with [math]I_\nu[/math] and [math]K_\nu[/math] denoting the modified Bessel functions of first and second kind, respectively, both of order [math]\nu[/math].

Derivation of the system of equations

A system of equations for the unknown coefficients of the scattered wavefields of all cylinders is developed. This system of equations is based on transforming the scattered potential of cylinder [math]j[/math] into an incident potential upon cylinder [math]l[/math] ([math]j \neq l[/math]). Doing this for all cylinders simultaneously, and relating the incident and scattered potential for each cylinder, a system of equations for the unknown coefficients is developed.

The scattered potential [math]\phi_j^{\mathrm{S}}[/math] of cylinder [math]j[/math] needs to be represented in terms of the incident potential [math]\phi_l^{\mathrm{I}}[/math] upon cylinder [math]l[/math], [math]j \neq l[/math]. This can be accomplished by using Graf's Addition Theorem

[math] H^{(1)}_\tau(k r_j) \mathrm{e}^{\mathrm{i}\tau (\theta_j-\varphi_{jl})} = \sum_{\nu = - \infty}^{\infty} H^{(1)}_{\tau + \nu} (k R_{jl}) \, J_\nu (k r_l) \mathrm{e}^{\mathrm{i}\nu (\pi - \theta_l + \varphi_{jl})}, \quad j \neq l, [/math]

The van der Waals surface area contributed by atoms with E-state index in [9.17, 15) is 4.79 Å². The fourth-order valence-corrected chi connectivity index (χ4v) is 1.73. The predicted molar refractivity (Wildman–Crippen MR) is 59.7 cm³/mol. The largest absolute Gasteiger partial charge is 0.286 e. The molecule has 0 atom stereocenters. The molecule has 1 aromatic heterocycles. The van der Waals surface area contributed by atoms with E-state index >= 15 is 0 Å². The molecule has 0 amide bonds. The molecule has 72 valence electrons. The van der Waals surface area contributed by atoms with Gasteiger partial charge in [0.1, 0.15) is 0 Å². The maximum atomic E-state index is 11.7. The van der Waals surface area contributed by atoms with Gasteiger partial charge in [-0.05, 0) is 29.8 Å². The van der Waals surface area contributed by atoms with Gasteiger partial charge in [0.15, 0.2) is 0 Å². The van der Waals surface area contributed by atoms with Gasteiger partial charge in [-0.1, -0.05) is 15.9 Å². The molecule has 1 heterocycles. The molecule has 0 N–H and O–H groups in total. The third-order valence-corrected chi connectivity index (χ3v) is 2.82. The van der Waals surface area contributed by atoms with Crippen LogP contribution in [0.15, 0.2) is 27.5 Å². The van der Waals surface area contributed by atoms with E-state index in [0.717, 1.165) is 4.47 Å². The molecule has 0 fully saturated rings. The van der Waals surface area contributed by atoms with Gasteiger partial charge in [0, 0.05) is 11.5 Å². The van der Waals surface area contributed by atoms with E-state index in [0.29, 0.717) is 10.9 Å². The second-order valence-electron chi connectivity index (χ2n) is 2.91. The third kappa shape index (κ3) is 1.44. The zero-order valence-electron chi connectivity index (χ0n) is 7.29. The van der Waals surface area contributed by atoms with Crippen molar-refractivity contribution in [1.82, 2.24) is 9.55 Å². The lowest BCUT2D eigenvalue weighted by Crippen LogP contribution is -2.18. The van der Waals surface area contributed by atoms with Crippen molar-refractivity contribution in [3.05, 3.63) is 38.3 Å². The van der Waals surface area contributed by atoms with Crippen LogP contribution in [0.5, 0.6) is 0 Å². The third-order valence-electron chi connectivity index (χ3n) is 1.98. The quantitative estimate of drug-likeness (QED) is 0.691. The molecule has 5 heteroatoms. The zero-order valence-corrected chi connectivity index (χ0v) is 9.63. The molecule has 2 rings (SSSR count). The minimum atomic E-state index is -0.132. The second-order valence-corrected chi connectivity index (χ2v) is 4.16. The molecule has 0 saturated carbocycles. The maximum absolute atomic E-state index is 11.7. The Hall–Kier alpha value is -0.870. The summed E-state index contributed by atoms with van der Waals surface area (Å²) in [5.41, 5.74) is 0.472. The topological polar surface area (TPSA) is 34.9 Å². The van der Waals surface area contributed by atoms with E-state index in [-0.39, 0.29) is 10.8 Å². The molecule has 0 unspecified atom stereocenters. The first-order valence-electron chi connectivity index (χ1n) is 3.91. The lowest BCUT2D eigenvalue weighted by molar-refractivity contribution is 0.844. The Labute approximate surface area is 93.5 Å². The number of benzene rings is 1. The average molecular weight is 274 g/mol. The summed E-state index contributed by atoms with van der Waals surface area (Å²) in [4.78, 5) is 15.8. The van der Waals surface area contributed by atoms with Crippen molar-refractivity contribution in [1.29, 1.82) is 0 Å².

where [math](R_{jl},\varphi_{jl})[/math] are the polar coordinates of the mean centre position of cylinder [math]l[/math] in the local coordinates of cylinder [math]j[/math].

Making use of the eigenfunction expansion as well as Graf's Addition Theorem, the scattered potential of cylinder [math]j[/math] can be expressed in terms of the incident potential upon cylinder [math]l[/math] as

[math] \phi_j^{\mathrm{S}} (r_l,\theta_l,z) = \sum_{\tau = - \infty}^{\infty} A_{\tau}^j \sum_{\nu = -\infty}^{\infty} H^{(1)}_{\tau-\nu} (k R_{jl}) J_\nu (k r_l) \mathrm{e}^{\mathrm{i}\nu \theta_l} \mathrm{e}^{\mathrm{i}(\tau-\nu) \varphi_{jl}} [/math]
[math] = \sum_{\nu = -\infty}^{\infty} \Big[ \sum_{\tau = - \infty}^{\infty} A_{\tau}^j H^{(1)}_{\tau-\nu} (k R_{jl}) \mathrm{e}^{\mathrm{i}(\tau - \nu) \varphi_{jl}} \Big] J_\nu (k r_l) \mathrm{e}^{\mathrm{i}\nu \theta_l}. [/math]

The ambient incident wavefield [math]\phi^{\mathrm{In}}[/math] can also be expanded in the eigenfunctions corresponding to the incident wavefield upon cylinder [math]l[/math] (cf. the example in Cylindrical Eigenfunction Expansion)